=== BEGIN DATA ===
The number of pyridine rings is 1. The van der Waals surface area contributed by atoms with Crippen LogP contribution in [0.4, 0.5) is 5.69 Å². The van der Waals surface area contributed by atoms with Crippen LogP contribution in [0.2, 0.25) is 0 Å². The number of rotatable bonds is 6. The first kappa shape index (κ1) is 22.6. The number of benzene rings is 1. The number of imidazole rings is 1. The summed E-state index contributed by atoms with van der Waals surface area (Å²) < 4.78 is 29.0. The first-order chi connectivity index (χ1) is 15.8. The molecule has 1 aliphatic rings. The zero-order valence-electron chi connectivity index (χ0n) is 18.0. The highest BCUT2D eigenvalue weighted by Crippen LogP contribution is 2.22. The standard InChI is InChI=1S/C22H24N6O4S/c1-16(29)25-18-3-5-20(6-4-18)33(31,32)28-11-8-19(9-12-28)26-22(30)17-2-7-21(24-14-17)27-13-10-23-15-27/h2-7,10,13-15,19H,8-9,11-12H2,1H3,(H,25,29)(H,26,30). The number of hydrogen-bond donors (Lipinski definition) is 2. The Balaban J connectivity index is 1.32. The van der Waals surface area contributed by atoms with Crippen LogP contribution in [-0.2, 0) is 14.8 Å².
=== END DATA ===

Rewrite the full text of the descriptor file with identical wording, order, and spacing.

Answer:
The number of pyridine rings is 1. The van der Waals surface area contributed by atoms with Crippen LogP contribution in [0.4, 0.5) is 5.69 Å². The van der Waals surface area contributed by atoms with Crippen LogP contribution in [0.2, 0.25) is 0 Å². The number of rotatable bonds is 6. The first kappa shape index (κ1) is 22.6. The number of benzene rings is 1. The number of imidazole rings is 1. The summed E-state index contributed by atoms with van der Waals surface area (Å²) < 4.78 is 29.0. The first-order chi connectivity index (χ1) is 15.8. The molecule has 1 aliphatic rings. The zero-order valence-electron chi connectivity index (χ0n) is 18.0. The highest BCUT2D eigenvalue weighted by Crippen LogP contribution is 2.22. The standard InChI is InChI=1S/C22H24N6O4S/c1-16(29)25-18-3-5-20(6-4-18)33(31,32)28-11-8-19(9-12-28)26-22(30)17-2-7-21(24-14-17)27-13-10-23-15-27/h2-7,10,13-15,19H,8-9,11-12H2,1H3,(H,25,29)(H,26,30). The number of hydrogen-bond donors (Lipinski definition) is 2. The Balaban J connectivity index is 1.32. The van der Waals surface area contributed by atoms with Crippen LogP contribution in [-0.2, 0) is 14.8 Å².